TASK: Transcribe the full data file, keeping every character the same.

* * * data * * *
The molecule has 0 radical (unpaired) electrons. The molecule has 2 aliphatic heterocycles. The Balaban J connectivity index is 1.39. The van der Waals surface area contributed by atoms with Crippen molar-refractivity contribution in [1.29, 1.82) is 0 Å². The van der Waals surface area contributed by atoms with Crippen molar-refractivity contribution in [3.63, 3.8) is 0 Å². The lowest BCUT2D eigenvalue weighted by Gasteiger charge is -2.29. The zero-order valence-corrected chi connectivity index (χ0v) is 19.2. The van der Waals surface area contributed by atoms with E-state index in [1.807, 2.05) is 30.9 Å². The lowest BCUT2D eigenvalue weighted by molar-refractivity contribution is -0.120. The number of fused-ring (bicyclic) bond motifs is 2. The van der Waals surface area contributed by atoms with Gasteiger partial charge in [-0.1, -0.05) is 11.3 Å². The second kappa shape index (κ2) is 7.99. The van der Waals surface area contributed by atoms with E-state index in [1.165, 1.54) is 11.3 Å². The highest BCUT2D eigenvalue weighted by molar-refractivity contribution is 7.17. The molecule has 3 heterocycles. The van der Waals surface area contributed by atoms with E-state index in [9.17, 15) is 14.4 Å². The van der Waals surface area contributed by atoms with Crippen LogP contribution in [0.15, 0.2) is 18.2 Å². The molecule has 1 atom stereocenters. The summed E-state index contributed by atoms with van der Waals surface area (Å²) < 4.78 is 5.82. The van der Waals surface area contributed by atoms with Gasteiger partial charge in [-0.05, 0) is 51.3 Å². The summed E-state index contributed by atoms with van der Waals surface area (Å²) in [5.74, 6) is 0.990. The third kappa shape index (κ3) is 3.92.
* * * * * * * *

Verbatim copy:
The molecule has 0 radical (unpaired) electrons. The molecule has 2 aliphatic heterocycles. The Balaban J connectivity index is 1.39. The van der Waals surface area contributed by atoms with Crippen molar-refractivity contribution in [1.29, 1.82) is 0 Å². The van der Waals surface area contributed by atoms with Crippen molar-refractivity contribution in [3.63, 3.8) is 0 Å². The lowest BCUT2D eigenvalue weighted by Gasteiger charge is -2.29. The zero-order valence-corrected chi connectivity index (χ0v) is 19.2. The van der Waals surface area contributed by atoms with E-state index in [1.807, 2.05) is 30.9 Å². The lowest BCUT2D eigenvalue weighted by molar-refractivity contribution is -0.120. The number of fused-ring (bicyclic) bond motifs is 2. The van der Waals surface area contributed by atoms with Gasteiger partial charge in [-0.1, -0.05) is 11.3 Å². The second kappa shape index (κ2) is 7.99. The van der Waals surface area contributed by atoms with E-state index in [1.165, 1.54) is 11.3 Å². The highest BCUT2D eigenvalue weighted by molar-refractivity contribution is 7.17. The molecule has 3 heterocycles. The van der Waals surface area contributed by atoms with E-state index in [9.17, 15) is 14.4 Å². The van der Waals surface area contributed by atoms with Crippen LogP contribution in [0.15, 0.2) is 18.2 Å². The molecule has 1 atom stereocenters. The summed E-state index contributed by atoms with van der Waals surface area (Å²) < 4.78 is 5.82. The van der Waals surface area contributed by atoms with Gasteiger partial charge in [-0.05, 0) is 51.3 Å². The summed E-state index contributed by atoms with van der Waals surface area (Å²) in [5.74, 6) is 0.990. The third kappa shape index (κ3) is 3.92.